Habitat for Humanity, the house people, have been in Brainerd for years. Since 1990 the group has built over 40 homes in the lakes area, and this month, Lakes Area Habitat for Humanity plays host to riders in the 11th Habitat for Humanity 500 Mile Bike Ride.
The bike ride, which starts in Duluth on Sunday, will wind through Brainerd, Moose Lake, Walker, Grand Rapids, Virginia and Two Harbors before the ride wraps up back in Duluth after one week.
The beginning of the ride is in conjunction with the wall raising for the 1,000th house built by Habitat for Humanity in Minnesota. The ride is a fundraising event that last year raised $250,000 for building new houses in the state.
This is the Lakes Area Habitat for Humanity's third time hosting the bike tour in five years, said Lakes Area affiliate executive director Kevin Pelkey, who has been with Habitat for Humanity for five and a half years.
"This is the only Habitat ride I'm aware of this extent in the United States," said Pelkey. "It's pretty cool to think that 129 people are willing to ride 500 miles just to raise awareness for Habitat and affordable housing, and to raise money."
Desiree Grube, an AmeriCorps VISTA with Lakes Area Habitat for Humanity, will be riding in the event, along with fellow Habitat volunteer Roberta Anderson, a recent graduate of BHS. The group will have an overnight stay at Brainerd High School on Monday.
"Its going to be awesome to spend that much time with other people who care that much about Habitat," said Grube. Both Grube and Anderson said they did not bike much before they decided to take part in the ride. Each rider has to raise a minimum of $750 to participate in the ride.
Grube said that to prepare for the ride, she received advice from other riders, and has been riding about 100 miles a week for the last several weeks. She said this ride will be more riding in a week than she is accustomed to, but she is hoping to do well.
For Grube, deciding to devote two years of her life volunteering with Lakes Area Habitat for Humanity was an easy decision. She had friends who had worked with Habitat for Humanity, and she had friends who were from the Brainerd area. When an opening was posted, Grube took the chance.
Anderson started working at the Lakes Area affiliate because of a community service class she took the second semester of her senior year at BHS. She has decided to stay on at Habitat for Humanity, continuing to volunteer.
Taking part in the bike ride was an easy choice, said Grube. "It's a good way to advocate for affordable housing. It's a good way to raise money," said Grube, who is from North Dakota, but attended the University of Georgia.
Habitat for Humanity is a "nonprofit, ecumenical Christian housing ministry," according to its Web site.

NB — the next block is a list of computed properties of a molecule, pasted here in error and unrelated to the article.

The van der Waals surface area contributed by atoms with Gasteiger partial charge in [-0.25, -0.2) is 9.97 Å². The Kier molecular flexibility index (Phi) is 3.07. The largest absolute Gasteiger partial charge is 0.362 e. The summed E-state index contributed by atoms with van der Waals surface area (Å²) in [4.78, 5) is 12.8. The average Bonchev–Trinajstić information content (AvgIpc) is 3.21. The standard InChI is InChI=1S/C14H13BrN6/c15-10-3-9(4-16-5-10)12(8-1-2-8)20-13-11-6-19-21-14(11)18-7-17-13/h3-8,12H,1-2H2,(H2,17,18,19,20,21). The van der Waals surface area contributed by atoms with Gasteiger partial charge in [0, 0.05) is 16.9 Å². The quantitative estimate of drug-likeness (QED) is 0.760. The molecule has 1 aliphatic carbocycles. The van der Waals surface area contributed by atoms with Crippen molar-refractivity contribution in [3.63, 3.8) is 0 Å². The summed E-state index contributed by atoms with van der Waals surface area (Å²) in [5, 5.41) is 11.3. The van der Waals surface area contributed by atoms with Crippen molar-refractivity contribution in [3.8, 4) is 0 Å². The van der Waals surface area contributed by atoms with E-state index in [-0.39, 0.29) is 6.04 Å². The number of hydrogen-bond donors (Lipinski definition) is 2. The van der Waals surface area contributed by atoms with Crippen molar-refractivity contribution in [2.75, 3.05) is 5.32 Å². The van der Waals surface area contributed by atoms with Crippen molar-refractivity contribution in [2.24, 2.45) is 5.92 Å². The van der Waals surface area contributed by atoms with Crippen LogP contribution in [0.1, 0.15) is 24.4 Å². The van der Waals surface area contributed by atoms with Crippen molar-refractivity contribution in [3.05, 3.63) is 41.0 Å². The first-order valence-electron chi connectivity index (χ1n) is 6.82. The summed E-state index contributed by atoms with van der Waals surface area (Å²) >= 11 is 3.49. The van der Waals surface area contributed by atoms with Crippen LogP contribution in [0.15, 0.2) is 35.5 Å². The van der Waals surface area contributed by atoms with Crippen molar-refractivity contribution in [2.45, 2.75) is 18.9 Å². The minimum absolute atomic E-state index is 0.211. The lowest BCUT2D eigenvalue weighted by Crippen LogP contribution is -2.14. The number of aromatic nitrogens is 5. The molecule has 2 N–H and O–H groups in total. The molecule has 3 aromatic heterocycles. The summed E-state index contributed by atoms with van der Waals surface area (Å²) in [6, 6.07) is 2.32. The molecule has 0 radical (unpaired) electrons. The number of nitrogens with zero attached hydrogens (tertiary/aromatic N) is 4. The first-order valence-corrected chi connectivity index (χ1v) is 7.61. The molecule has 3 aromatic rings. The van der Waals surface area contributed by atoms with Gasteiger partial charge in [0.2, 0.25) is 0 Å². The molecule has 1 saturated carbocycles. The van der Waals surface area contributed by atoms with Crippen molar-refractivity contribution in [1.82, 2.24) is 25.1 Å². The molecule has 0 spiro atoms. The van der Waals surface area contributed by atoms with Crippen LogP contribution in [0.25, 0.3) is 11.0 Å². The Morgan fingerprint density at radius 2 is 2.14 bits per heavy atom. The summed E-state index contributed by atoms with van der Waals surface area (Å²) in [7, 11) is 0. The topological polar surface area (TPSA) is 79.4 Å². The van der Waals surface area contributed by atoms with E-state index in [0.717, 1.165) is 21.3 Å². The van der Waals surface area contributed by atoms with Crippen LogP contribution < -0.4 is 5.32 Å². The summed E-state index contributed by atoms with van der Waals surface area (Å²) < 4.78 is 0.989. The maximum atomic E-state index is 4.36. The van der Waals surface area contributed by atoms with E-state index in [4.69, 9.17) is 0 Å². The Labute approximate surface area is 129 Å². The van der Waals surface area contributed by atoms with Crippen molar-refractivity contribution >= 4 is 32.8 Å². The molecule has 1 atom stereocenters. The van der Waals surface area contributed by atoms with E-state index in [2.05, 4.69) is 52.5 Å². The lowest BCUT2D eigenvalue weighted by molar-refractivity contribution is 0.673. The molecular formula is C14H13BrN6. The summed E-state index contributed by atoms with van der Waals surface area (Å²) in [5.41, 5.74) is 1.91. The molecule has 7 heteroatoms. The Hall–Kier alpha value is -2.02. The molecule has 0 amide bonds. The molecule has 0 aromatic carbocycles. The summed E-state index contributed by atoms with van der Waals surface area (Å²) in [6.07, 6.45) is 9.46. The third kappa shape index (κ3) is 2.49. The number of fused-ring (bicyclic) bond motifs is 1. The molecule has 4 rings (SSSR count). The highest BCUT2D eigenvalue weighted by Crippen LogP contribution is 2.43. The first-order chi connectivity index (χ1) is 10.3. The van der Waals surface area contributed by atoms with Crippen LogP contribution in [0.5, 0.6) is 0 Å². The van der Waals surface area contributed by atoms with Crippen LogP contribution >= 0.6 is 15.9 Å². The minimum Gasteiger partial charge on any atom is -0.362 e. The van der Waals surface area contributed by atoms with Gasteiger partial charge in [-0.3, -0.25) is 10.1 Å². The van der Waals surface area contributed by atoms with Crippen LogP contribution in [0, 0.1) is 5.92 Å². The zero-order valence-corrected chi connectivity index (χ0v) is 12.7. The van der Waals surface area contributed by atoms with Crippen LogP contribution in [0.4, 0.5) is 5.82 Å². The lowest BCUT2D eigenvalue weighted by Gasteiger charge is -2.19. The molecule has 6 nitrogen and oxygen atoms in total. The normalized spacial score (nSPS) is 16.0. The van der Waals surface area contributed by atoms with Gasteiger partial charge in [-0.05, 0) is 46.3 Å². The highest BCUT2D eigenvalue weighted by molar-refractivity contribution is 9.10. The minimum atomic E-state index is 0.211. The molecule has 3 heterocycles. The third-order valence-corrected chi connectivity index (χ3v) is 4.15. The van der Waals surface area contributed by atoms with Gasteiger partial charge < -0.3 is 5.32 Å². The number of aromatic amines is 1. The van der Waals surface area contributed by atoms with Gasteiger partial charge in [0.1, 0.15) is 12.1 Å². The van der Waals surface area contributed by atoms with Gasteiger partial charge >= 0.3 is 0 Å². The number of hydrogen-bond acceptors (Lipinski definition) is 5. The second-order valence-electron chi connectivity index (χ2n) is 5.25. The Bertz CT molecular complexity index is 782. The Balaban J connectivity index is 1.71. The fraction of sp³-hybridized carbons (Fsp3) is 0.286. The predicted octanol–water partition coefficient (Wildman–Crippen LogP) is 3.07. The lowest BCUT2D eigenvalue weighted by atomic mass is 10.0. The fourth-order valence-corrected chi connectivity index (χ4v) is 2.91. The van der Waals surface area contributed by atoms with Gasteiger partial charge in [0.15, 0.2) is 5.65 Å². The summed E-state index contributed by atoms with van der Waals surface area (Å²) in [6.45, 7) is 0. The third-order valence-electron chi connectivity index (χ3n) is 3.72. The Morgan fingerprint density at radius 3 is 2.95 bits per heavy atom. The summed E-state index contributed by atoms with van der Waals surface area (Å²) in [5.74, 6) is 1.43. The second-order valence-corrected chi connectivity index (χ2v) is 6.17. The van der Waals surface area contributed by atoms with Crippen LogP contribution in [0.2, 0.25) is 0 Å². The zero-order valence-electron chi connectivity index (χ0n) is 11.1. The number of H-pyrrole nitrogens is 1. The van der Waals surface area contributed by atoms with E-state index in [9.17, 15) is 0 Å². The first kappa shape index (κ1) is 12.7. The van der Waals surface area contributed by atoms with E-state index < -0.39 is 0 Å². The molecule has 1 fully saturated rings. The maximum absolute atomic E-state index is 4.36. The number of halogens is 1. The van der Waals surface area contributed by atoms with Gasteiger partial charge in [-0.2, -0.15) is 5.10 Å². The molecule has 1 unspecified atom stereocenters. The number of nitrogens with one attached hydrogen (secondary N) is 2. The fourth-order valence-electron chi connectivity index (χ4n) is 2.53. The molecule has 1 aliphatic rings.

The organization was founded by Millard Fuller in 1976, along with his wife Linda. Fuller created the ministry based on three foundational concepts: Putting faith into action, what the organization calls the economics of Jesus, and the theology of the hammer.
The economics of Jesus refers to the notion that when a person gives of their time and resources, without seeking personal gain, then God magnifies the efforts and the results. Habitat for Humanity measures what it calls "sweat equity," the amount of time put in manual labor by volunteers and recipient families. Pelkey said that recipient families of the Lakes Area Habitat for Humanity put in a minimum of 300 hours of sweat equity.
The theology of the hammer refers to the concept of all the volunteers and families working together despite theological or even religious differences, a sort of bridging of the divide, so to speak.
"We are a Christian organization, and based on Christian values, but we don't exclude anybody, both in the application process or in volunteers who want to help," said Grube.
Pelkey said the entire process, from when a family applies for housing to when a house is finished and the family signs mortgage papers, can vary depending on the situation, but the average is 18-24 months total.
Families approved by the board of directors must buy the house, but it is sold at a lower price than what houses generally go for.
"We do not give these houses away," said Pelkey. "We sell them."
The biggest problem for the affiliate, and the biggest cause of a long wait, is lack of land, said Pelkey.
"We have more families to serve than we have land available," said Pelkey, who worked for the Boy Scouts of America before coming to Habitat for Humanity.
"The pressure for land is very high. I cannot afford to buy land at the $16,000 to $50,000 range that lots are selling for here. So a lot of times we're at the mercy of donations."
Pelkey said the affiliate currently has three families that have been approved for housing but are still waiting for available land to build.
The affiliate started using one basic design this year for all houses it builds, which can be modified for more rooms if needed, and that the designs were donated by Nor-Son Inc. Additionally, materials are bought for cheaper through area companies and services are acquired for less through subcontractors in the area.
Habitat for Humanity does not charge interest on mortgages and there is no profit made on mortgages either, which are serviced by Mid-Minnesota Federal Credit Union, said Pelkey.
All in all, a family's mortgage for a house from Habitat for Humanity usually comes out to about $300 a month, including taxes and insurance.
Before the bikers set out Sunday morning, there will be a ceremony to raise the wall on the 1000th home in Minnesota to be built by Habitat for Humanity. Grube said the plan is that the house will be raised by the time the riders return.
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